## Thanks you Andre Assis for a great presentation plus a simpler answer to spinning bucket

# Thank you Andre & Spinning Bucket: The Centripetal Answer

I really want to thank Andre Assis for his wonderful presentation this morning. It was an eye opener at least to the idea that Weber conceptualizations concerning electrodynamics should be reconsidered.

And I also fully agree that Weber’s solution may have application to relational mechanics. I actually got up at 4 am this morning to try and read Andre’s book which

I found to be exceptionally well written, relatively easy to understand (even for a simpleton like me). Of course I did not make it to the end but plan to. Moreover I truly thank him for allowing people like me to read it for free. I have my doubts that I could ever be so generous, of giving thousands of hours up for nothing in return. Okay I also live in a completely different world financially speaking but still I fully applaud Andre.

Having said that I remain the simpleton As such a simple sod, the following is my take for the shape of fluid in a spinning bucket. And it is just based upon simpleton logic.

I would like to know if others feel like I do that this or some other simple explanation can explain the bucket and liquid’s shape.

# Spinning Bucket: The Centripetal Answer

Take a bucket of spinning water wherein the water moves at the same angular motion as the bucket walls.

From a pressure perspective we can say that the pressure for all molecules along the tensile layer is: *P*_{tensile} = 1 atm

This applies to molecules along the tensile layer for booth Fig 1 and Fig 2

Now if the tensile layer is a line of equal pressure, that being 1 atm. Can we not make the realization that the reason that molecule #1 is at a height (h) above molecule #6 (vertex of the parabola) is due to the increase in pressure due to the centripetal forces?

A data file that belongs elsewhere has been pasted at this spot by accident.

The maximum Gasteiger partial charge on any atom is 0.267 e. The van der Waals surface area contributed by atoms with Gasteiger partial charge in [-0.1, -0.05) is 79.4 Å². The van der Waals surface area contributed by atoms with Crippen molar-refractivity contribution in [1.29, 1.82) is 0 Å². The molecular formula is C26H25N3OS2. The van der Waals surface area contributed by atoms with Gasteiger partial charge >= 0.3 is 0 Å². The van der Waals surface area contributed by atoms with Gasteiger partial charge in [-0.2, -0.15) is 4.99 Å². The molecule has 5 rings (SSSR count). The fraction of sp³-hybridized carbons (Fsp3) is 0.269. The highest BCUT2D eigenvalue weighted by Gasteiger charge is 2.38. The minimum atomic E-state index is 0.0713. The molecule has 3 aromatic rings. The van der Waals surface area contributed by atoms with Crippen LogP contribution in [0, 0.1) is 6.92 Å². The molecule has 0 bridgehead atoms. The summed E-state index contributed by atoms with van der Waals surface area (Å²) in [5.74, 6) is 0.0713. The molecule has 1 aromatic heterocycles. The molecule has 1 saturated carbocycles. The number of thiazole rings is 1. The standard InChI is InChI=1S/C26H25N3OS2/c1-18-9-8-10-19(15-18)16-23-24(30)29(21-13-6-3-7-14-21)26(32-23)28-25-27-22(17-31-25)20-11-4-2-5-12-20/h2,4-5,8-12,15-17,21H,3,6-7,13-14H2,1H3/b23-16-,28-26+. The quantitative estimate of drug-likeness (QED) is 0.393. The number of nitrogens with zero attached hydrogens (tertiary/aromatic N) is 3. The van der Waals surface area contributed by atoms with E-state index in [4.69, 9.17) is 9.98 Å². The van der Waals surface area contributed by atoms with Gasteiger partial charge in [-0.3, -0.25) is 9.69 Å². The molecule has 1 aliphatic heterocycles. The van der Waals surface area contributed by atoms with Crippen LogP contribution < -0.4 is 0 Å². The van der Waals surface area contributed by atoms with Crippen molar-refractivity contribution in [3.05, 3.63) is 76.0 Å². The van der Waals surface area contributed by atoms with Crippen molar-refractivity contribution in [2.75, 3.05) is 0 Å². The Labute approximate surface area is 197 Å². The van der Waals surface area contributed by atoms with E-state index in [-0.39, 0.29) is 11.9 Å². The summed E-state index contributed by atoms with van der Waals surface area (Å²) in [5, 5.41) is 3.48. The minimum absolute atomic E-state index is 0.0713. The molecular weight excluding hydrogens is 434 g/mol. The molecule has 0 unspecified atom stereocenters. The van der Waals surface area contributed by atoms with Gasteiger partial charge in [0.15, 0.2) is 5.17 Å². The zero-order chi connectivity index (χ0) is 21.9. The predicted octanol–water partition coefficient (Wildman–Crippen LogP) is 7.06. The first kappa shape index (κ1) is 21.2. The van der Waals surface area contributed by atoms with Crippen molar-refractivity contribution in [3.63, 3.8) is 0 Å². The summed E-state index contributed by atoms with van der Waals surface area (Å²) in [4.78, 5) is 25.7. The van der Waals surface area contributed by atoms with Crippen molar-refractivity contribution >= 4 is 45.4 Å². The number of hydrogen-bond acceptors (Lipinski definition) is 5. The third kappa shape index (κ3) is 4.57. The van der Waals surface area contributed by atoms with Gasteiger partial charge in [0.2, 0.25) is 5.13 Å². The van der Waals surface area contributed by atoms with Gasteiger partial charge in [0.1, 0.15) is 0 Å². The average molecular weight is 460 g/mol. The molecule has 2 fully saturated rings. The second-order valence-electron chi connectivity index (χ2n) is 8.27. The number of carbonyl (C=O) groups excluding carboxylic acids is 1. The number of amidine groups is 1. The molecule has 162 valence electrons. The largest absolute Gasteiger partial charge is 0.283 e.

We can expand the above and claim that normally a centripetal force along the x-z plane will cause the force to be only along that x-z plane. If it was not for the bucket’s walls the liquid would spill out radially along the x-z plane (assuming that there were no gravity)

However in the case of the liquid in a bucket the x-z plane is limited by bucket’s dimensions. Therefore the centripetal forces along the x-z planes results in both pressure increase along the x-z plane and an equal pressure increases along the y axis.

The simpleton way of saying this. Pressure is force over area. If we consider a unit of surface area we can say the above is simply due to changes in forces, which is really due to pressure.

Consider molecule 1 which is elevated above molecule 6 by height (*h*)

Mass/weight of that unit column is: @gh

Where @ is the liquid’s density, g is the gravitational force and h is the height as shown

The force exerted by this unit column should also be: @gh

What is the centripetal force of a unit volume of liquid? Well the unit volume has a mass as defined by the liquid’s density (). It must therefore be: @rww

Sorry for the notation but @rww = @r(w)squared

Equating the forces: @gh=@rww

Gives: @g=rww

It is an interesting result as the densities in question drop out. Does this not explain what we see and Andre claims?

Thank you again for reading what I have to say.

*-Kent the simpleton*

Kent,

I think Andre’s talk was more about the equivalence of gravitational force, the force of acceleration and the source of both. The view you present is conventional thinking based on the idealization of the forces related to accerated mass without regard to its connection with its surrounding environment. It totally ignores the point he was making that a mass accelerated around the bucket would also affect the shape of the water in the bucket.

Cornelis

Sorry Cornelius But yes I agree

I am trying to repost

I am also not sure why this was not fowarded to me

It used to be forwarded to me when someone responded

Kent

sorry the last equation in the above blog should read

gh=rww

these things happen when I get up at 4 am

sorry and thanks everyone